Yankees’ owner Hal Steinbrenner
On making the big splash for Stanton:
“It’s very exciting,” Steinbrenner told the YES Network’s Yankees Hot Stove. “He’s a very special player, and as everybody’s starting to realize, a real special human being as well. Everybody that’s come in contact with him has really been pleasantly surprised, and he seems down to earth. He’s going to be great with this young team, great with this clubhouse. We’re excited.
“We feel like we have a great clubhouse. This is a very, very young exciting group of players and they’re very good human beings. We want to keep something like that going. I think he’s going to fit right in.”
On if the “Evil Empire” has returned with big, bold moves:
“This is New York. It’s a marquee town, we all know that. But equally important to me is the fact that we’re getting another good veteran that can be a mentor to our younger players. We’ve got a lot more younger players coming, and even the younger players that have been here a year, there’s still a lot to learn — even at this level. And this guy’s got a lot of knowledge.”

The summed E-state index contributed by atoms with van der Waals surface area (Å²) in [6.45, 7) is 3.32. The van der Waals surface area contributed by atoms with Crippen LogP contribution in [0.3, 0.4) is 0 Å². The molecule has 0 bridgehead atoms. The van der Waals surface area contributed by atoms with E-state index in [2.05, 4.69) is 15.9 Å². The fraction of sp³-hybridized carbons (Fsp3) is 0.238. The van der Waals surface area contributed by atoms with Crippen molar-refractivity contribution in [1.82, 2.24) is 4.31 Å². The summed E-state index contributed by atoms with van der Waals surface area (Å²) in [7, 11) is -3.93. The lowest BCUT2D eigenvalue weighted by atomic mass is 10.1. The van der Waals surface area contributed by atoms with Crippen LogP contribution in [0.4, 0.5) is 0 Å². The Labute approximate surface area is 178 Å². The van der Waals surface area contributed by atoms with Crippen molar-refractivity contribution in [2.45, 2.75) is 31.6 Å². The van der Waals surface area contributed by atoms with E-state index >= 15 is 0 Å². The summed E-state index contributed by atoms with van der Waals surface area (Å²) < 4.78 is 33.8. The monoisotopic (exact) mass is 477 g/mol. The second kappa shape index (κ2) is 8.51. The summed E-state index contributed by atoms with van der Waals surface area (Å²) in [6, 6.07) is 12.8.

On how any leftover money will be allocated this season:
“This is the beginning of the process, these meetings. We’ve been busy with Aaron [Boone], the coaching staff, and a lot of other things. But we’re not done yet. We’re not done yet. My goal is to still be under that threshold and we’ve got some money to spend and we’ll see what else shakes out in the weeks to come… Every dollar I can possibly put back into the club — which, I think my family has a pretty good track record of — we’re going to do it.”